On the 15th December 2019 , experts in social statistics and users of population level data, called on the UK’s census authorities to retain the integrity of the category of sex, and not to conflate this with gender identity.
The experts expressed concern about the proposed online guidance to accompany the sex question in the 2021 census, which advises respondents that they may respond in terms of their self-identified gender. The guidance acts to conflate two distinct characteristics—sex and gender reassignment, both protected categories under the Equality Act 2010—and will effectively transform the longstanding sex question into a question about gender identity. We are concerned that this will actively undermine data reliability on a key demographic variable, and damage our ability to both capture and remedy sex-based discrimination.
The Political Erasure of Sex aims to document the process of policy capture in our public institutions, and how it is impacting the recognition and recording of biological sex in public policy, law, language, and data-collection. They produced a report in October 2020 The report arises from research funded by Research England’s Strategic Priorities Fund (SPF) QR allocation to the University of Oxford.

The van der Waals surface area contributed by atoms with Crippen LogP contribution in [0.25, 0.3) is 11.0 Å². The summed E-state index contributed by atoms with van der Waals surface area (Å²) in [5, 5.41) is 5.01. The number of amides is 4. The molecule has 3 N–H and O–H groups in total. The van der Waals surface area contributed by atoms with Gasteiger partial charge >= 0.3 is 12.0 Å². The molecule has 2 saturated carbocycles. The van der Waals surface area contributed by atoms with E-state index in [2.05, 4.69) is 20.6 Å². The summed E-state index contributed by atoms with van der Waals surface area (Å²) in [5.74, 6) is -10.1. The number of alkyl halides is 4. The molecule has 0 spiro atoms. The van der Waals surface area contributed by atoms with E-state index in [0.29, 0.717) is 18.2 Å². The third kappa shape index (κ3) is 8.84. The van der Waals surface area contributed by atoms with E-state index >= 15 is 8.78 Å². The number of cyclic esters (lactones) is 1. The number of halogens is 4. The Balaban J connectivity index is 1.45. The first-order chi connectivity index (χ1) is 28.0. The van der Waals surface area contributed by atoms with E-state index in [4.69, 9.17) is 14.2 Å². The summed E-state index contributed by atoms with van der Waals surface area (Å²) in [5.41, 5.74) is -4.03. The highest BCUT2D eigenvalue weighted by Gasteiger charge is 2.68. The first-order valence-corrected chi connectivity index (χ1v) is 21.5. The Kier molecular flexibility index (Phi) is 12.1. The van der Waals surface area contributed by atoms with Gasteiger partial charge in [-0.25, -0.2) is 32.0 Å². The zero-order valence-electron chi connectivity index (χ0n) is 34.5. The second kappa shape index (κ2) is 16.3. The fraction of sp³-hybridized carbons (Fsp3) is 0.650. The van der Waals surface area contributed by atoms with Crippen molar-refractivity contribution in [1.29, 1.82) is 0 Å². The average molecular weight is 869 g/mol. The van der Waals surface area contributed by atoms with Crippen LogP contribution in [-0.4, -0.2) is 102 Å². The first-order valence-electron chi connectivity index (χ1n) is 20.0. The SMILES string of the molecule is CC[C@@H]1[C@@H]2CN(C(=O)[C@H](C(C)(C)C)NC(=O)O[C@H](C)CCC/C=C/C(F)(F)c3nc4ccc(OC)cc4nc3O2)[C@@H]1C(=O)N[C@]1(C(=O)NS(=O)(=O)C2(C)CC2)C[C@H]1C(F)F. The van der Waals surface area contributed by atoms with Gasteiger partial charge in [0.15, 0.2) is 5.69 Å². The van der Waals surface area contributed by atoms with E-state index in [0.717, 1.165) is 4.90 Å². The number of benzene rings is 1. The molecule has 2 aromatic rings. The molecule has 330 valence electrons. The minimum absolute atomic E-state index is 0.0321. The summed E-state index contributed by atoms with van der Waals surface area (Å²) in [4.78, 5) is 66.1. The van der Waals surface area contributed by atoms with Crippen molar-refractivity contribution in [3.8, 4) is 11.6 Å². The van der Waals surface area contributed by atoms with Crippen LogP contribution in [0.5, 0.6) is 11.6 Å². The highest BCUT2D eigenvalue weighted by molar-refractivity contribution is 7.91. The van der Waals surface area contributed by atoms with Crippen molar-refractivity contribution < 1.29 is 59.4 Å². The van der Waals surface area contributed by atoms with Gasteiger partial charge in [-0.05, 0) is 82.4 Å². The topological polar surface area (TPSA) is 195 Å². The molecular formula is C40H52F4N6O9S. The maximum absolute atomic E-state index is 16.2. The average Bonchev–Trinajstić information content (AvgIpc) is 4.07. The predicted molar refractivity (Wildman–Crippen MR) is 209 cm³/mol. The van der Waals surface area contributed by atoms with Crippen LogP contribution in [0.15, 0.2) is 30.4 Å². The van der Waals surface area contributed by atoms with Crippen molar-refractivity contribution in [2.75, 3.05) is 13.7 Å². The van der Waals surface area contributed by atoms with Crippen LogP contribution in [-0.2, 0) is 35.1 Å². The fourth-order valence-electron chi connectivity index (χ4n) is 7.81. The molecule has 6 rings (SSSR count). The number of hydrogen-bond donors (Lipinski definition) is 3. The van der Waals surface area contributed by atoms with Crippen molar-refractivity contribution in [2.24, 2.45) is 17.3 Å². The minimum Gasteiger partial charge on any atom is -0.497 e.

They have produced reports and audio visual media on their findings here
other Readings can be found here
Back under the radar? A review of plans for the census, Murray Blackburn MacKenzie
This blog looks at recent developments on the framing of the sex question in the next census.
International evidence and the risks of reframing the sex question in the census, Murray Blackburn MacKenzie
This blogpost looks at international data on self-declared gender identity, highlighting the risk to the integrity of the census from changing the definition of sex.
Sex and the census: why surveys should not conflate sex and gender identity, Alice Sullivan
Read academic paper
This paper, published in the International Journal of Social Research Methodology, considers the proposed guidance for the 2021 census. It highlights that it raises issues about the measurement of sex and gender identity with which other data collection exercises are also contending. This paper addresses the questions that have arisen regarding the census, before going on to explain how these questions have emerged more widely A free to read version is available here